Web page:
Important skills to develop in your children

Always good to question why

Recently I listened to Mariella Frostrup on Radio 4 debating the virtues of developing critical thinking in our children (Bringing up the Nation 10th July). It got me thinking about coaching skills and how these could translate into helping our young people communicate their ideas cogently and discern whether what it is they are hearing is fact or opinion.

Being able to challenge and helping them participate more and having the confidence in their own judgements means we as parents, carers and teachers have a duty to encourage our teenagers to open up.

“Easier said than done,” I hear you cry!

Okay – pick an opportunity when it will be difficult for the youngster to escape – a car journey for example…… Tune the radio onto radio 1 and listen to the news items together and ask them what their opinions are about a particular item (the more contentious the better).

Chances are they will give you fairly short answers and so ask them to expand (the aim is to get them to develop their arguments, so please respect their opinion and be curious about how they have arrived at that judgement). Ask them if they can judge what they have just heard is fact or opinion. Share some thoughts and opinions of your own, and don’t forget those who, what, where, when and why questions, whilst suspending your own judgement!

SAPERE (Society for the Advancement of Philosophical Enquiry and Reflection in Education) are so passionate about developing critical thinking skills in children they go into primary schools with their programme: P4C (Philosophy for Children). Their aim is to encourage the ‘why’ questions; it’s quite something to hear 7 year olds question themselves, their peers and to form their own opinions, but let’s face it we condition this out of them from an early age!

We are all bombarded with messages on social media and it can be a challenge as an adult to control these stories and narratives and to spot a good argument. We need to prepare the next generation to form good habits because as Aristotle said: “Good habits formed in youth make all the difference”.

The conclusions drawn during the debate with Mariella Frostrup were, to be able to challenge and participate more helps you feel more connected. Having confidence in your own judgements develops resilience and reduces anxiety. They’re important skills to have to thrive in today’s society.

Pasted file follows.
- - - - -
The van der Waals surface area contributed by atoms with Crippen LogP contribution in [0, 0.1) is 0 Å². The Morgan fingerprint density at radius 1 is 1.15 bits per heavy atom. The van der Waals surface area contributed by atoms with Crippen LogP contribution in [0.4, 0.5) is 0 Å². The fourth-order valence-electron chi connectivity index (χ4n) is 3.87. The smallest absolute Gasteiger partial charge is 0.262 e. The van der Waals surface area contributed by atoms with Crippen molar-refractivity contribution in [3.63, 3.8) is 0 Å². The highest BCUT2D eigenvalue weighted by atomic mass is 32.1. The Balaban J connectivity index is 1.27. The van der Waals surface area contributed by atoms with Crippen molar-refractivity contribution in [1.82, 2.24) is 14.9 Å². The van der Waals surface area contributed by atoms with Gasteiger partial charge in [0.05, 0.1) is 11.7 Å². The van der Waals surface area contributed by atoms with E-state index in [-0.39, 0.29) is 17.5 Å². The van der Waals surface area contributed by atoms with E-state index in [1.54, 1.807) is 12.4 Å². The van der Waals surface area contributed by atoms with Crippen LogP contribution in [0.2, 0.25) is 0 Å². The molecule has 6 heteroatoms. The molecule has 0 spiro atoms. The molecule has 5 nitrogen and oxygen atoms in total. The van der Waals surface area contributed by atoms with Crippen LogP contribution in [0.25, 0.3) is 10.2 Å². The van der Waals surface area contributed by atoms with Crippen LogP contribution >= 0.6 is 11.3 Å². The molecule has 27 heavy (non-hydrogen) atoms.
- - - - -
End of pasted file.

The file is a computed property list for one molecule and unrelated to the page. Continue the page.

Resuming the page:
Let’s all make an effort to help our children feel heard by encouraging them to ask why!

Coaching for Teenagers – it beats arguing with them …!

Life is hard

I think it was Quentin Crisp who once said: “The young always have the same problem – how to rebel and conform at the same time. They have now solved this by defying their parents and copying one another!”

It could be said that teenagers are the most misunderstood people on the planet. We often treat them like children and expect them to behave like adults.

As parents, we tend to ‘tell’ or impose our ideas on our children and we then wonder why our teenagers do their own thing; when what we actually want them to do is grow, learn and be the best they can be. Let’s face it how many of us like being told what to do; why should our teenagers be any different?

I have been an executive coach (sometimes called ‘life coaching’) for over 7 years; I see how coaching can help adults be the best they can be, particularly as it starts with the premise that the brain with the problem also has the solution – it just needs time to solve it.

I can remember using coaching techniques with my own teenagers and once you get past the rolling of the eyes and that withering look (that says you know nothing, and they’re right you don’t know anything about this particular issue), try asking them to expand on something they have just said with ‘tell me a bit more’. Then continue to use all those lovely open ended questions to encourage them to open up to you; finally saying to them okay what might you do to try to solve whatever it is they are grappling with. You might not get there on the first attempt (after all Rome wasn’t built in a day) but give it a go and remember to use why with caution.  Why? Well it can sound judgmental and we don’t want to go back to you telling your teenager …

If you are interested to know more about what I offer teenagers between 15 and 19 then check out my website and if you’ve got a teenager that is a bit stuck who may benefit from some professional coaching I’m starting a coaching programme in the holidays:

4-6pm every Friday starting on 28th July until 25th August


10-12 every Saturday morning from 29th July until 26th August

Both programmes will be held at The Old Fire Station, Salt Lane, Salisbury. SP1 1DU.

If you are interested in our coaching for teenagers programmes, please get in touch with Janine on 01722 331014 or 07768 206424.